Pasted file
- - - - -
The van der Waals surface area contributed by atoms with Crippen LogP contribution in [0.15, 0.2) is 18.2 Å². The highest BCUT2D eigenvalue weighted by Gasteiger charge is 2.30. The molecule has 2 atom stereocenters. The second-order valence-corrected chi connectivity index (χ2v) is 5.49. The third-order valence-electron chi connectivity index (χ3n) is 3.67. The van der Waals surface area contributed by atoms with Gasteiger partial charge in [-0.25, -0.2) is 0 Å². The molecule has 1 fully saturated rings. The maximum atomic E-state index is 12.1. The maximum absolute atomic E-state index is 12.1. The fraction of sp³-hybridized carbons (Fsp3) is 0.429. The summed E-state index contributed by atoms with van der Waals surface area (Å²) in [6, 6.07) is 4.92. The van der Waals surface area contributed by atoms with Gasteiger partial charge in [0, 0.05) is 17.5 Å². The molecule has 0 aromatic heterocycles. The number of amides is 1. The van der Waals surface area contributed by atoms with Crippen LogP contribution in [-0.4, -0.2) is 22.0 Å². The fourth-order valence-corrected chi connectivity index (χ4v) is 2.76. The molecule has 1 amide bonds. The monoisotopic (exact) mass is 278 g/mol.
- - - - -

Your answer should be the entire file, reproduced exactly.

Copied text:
The van der Waals surface area contributed by atoms with Crippen LogP contribution in [0.15, 0.2) is 18.2 Å². The highest BCUT2D eigenvalue weighted by Gasteiger charge is 2.30. The molecule has 2 atom stereocenters. The second-order valence-corrected chi connectivity index (χ2v) is 5.49. The third-order valence-electron chi connectivity index (χ3n) is 3.67. The van der Waals surface area contributed by atoms with Gasteiger partial charge in [-0.25, -0.2) is 0 Å². The molecule has 1 fully saturated rings. The maximum atomic E-state index is 12.1. The maximum absolute atomic E-state index is 12.1. The fraction of sp³-hybridized carbons (Fsp3) is 0.429. The summed E-state index contributed by atoms with van der Waals surface area (Å²) in [6, 6.07) is 4.92. The van der Waals surface area contributed by atoms with Gasteiger partial charge in [0, 0.05) is 17.5 Å². The molecule has 0 aromatic heterocycles. The number of amides is 1. The van der Waals surface area contributed by atoms with Crippen LogP contribution in [-0.4, -0.2) is 22.0 Å². The fourth-order valence-corrected chi connectivity index (χ4v) is 2.76. The molecule has 1 amide bonds. The monoisotopic (exact) mass is 278 g/mol.